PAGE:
After arrests during anti-terror raids, the fear of attacks in Germany has grown. Yet millions will join Monday's Carnival parade festivities, DW's Christoph Strack writes. That is an expression of strength.
Alexanderplatz, Checkpoint Charlie ... maybe somewhere else in Berlin.
Afterseveral terror suspects were arrested
on Thursday, it seemed as if German media outlets were running a pool on the most likely site for attacks. And then, only four days after the raids, the significant achievements of security forces - including the federal police's new anti-terror unit - were barely mentioned in the Sunday papers.Many Germans
believe thatthe country is under threat
of attack. In Bonn and Cologne, for example, two terrorist plots have failed in recent years. But panic does not prevail.
One of the men arrested last week appearsto have easily entered Germany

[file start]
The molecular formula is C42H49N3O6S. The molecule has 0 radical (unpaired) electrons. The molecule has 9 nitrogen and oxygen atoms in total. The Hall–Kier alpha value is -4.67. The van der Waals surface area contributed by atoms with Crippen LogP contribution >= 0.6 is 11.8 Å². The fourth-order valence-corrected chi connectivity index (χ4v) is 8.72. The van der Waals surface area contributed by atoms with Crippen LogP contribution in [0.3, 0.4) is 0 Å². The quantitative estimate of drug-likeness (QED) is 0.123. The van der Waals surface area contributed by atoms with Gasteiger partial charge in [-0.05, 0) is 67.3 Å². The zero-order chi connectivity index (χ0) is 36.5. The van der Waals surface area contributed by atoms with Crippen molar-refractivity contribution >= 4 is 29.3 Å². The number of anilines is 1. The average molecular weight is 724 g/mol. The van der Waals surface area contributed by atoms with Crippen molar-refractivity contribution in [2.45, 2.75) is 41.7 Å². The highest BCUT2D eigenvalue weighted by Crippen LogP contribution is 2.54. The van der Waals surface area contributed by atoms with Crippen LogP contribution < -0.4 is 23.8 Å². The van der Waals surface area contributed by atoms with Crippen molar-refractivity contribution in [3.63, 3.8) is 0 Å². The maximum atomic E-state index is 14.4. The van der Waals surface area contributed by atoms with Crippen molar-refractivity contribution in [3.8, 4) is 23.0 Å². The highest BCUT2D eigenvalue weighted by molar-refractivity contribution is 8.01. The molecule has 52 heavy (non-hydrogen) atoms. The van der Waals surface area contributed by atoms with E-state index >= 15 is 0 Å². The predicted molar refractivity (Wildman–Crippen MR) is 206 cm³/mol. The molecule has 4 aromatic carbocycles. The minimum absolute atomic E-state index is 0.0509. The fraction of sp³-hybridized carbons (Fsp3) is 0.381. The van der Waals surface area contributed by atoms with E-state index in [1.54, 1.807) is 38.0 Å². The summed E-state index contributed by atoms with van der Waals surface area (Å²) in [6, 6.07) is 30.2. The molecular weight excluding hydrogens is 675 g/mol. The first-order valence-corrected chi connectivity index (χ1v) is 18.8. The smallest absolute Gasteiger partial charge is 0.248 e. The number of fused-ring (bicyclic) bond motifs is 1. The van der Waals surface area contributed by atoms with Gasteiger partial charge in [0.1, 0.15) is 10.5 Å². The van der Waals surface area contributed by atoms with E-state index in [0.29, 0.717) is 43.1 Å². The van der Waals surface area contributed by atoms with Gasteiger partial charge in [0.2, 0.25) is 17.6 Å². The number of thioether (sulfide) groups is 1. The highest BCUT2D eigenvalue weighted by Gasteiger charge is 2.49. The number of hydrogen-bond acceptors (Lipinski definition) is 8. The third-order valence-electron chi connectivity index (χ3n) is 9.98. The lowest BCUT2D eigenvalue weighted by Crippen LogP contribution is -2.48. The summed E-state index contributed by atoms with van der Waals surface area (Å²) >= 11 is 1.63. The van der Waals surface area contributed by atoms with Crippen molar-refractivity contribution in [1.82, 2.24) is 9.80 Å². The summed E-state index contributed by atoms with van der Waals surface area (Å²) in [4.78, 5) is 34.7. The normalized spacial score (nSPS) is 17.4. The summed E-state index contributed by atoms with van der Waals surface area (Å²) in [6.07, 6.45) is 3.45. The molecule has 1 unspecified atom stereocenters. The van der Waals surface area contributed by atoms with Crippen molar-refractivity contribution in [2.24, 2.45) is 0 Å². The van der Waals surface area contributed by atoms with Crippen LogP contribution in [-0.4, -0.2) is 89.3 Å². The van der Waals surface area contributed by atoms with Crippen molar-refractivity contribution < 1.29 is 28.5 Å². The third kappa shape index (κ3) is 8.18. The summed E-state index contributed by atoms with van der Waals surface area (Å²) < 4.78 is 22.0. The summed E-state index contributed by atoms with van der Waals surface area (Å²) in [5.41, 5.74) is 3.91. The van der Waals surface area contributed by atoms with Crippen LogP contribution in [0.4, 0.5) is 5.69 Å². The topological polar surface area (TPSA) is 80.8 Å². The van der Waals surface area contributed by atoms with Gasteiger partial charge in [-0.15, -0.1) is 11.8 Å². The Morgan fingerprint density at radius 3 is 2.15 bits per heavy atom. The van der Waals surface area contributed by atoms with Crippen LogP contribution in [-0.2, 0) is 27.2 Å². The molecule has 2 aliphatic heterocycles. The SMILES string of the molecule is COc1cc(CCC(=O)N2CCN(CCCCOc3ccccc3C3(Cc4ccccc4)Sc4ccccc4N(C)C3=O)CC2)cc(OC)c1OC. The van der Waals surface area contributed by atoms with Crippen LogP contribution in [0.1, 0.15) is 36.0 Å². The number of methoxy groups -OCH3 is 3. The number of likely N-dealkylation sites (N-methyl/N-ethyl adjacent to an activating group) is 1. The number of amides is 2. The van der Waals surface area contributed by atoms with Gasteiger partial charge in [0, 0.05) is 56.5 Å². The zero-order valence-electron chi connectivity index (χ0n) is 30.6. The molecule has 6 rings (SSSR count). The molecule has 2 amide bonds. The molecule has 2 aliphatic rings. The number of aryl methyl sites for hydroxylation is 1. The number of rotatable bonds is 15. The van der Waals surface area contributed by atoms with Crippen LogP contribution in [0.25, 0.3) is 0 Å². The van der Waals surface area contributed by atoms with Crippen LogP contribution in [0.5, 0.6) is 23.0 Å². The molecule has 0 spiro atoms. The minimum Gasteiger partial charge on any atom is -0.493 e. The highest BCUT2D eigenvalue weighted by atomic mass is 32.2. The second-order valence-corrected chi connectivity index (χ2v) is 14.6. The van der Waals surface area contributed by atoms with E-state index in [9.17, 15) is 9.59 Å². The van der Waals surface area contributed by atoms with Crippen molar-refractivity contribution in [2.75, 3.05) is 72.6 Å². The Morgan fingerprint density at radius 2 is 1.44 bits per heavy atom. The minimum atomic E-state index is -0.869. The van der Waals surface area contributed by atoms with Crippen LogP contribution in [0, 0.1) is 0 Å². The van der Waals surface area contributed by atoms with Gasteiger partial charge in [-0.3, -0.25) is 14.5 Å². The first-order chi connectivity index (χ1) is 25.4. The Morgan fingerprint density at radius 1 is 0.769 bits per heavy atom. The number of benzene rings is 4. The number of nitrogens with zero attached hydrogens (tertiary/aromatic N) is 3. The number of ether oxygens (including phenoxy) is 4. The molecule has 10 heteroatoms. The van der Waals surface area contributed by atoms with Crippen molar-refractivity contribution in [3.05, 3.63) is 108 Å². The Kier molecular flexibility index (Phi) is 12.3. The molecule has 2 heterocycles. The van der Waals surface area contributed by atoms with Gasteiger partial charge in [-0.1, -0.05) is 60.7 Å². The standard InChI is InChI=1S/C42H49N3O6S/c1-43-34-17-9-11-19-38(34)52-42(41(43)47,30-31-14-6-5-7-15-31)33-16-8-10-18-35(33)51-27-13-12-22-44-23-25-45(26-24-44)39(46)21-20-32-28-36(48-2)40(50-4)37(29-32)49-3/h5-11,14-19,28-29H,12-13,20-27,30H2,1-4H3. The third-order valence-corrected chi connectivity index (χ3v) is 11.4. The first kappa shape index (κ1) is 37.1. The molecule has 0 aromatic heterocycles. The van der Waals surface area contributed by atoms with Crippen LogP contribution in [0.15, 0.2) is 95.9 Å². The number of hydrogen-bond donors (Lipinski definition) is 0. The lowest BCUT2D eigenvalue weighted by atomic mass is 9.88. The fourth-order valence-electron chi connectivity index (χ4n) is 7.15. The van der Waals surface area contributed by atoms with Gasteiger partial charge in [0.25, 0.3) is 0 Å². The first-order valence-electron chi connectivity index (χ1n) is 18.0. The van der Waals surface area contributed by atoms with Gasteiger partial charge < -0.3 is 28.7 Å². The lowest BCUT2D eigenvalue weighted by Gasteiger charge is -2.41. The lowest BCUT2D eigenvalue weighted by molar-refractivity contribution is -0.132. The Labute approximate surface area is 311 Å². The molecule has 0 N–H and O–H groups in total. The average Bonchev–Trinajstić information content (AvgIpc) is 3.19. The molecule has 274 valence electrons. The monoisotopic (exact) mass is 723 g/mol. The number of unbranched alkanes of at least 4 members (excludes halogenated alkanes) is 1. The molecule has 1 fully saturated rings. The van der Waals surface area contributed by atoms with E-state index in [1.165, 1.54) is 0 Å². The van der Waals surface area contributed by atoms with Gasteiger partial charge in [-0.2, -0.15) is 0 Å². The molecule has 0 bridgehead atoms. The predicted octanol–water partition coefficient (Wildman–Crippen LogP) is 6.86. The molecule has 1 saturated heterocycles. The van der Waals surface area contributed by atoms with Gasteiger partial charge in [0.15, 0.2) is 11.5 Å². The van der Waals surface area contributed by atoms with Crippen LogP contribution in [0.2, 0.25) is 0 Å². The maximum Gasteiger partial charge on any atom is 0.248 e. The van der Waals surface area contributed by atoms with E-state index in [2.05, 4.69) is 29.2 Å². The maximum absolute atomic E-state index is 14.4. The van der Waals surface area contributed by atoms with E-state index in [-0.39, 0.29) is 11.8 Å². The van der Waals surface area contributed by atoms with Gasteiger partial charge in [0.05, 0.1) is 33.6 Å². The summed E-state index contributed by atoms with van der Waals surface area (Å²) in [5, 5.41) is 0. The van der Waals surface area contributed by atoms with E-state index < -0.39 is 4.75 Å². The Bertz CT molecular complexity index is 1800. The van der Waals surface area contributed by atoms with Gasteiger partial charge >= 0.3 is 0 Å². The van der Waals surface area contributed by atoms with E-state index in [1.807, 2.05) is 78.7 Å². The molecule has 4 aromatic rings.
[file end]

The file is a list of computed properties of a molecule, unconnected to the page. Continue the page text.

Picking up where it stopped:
with his wife on false claims that he was a Syrian refugee from Aleppo. Believed to really be from Algeria, he allegedly has direct ties to "Islamic State" and possibly even to one of the murderers who took part in attacks in Paris in November.
The arrests demonstrate the attentiveness of the authorities and the benefits of international cooperation. The men's activities were only in the "early stages," investigators said - making a case against alarmism. Federal and state security forces are needed, and they are getting the job done. That is how things should work.
Look at Braunschweig
Society is vacillating between vigilance and normalcy. Surveys show that concerns are growing. Many Germans expect that events will be canceled or access restricted if safety cannot be guaranteed.
On Carnival Sunday 2015, authorities canceled the parade in the German city of Braunschweig at the last minute because of attack fears. This Sunday, the city would not be cowed.Carnival
is not a civic duty, and it should never become one. Nor should the Bundesliga soccer matches that host hundreds of thousands of fans every weekend. But one thing is for sure: If millions celebrate Carnival Monday in Cologne, Dusseldorf and Mainz, then the voice of pleasant normality will be heard - and that of admirable strength.
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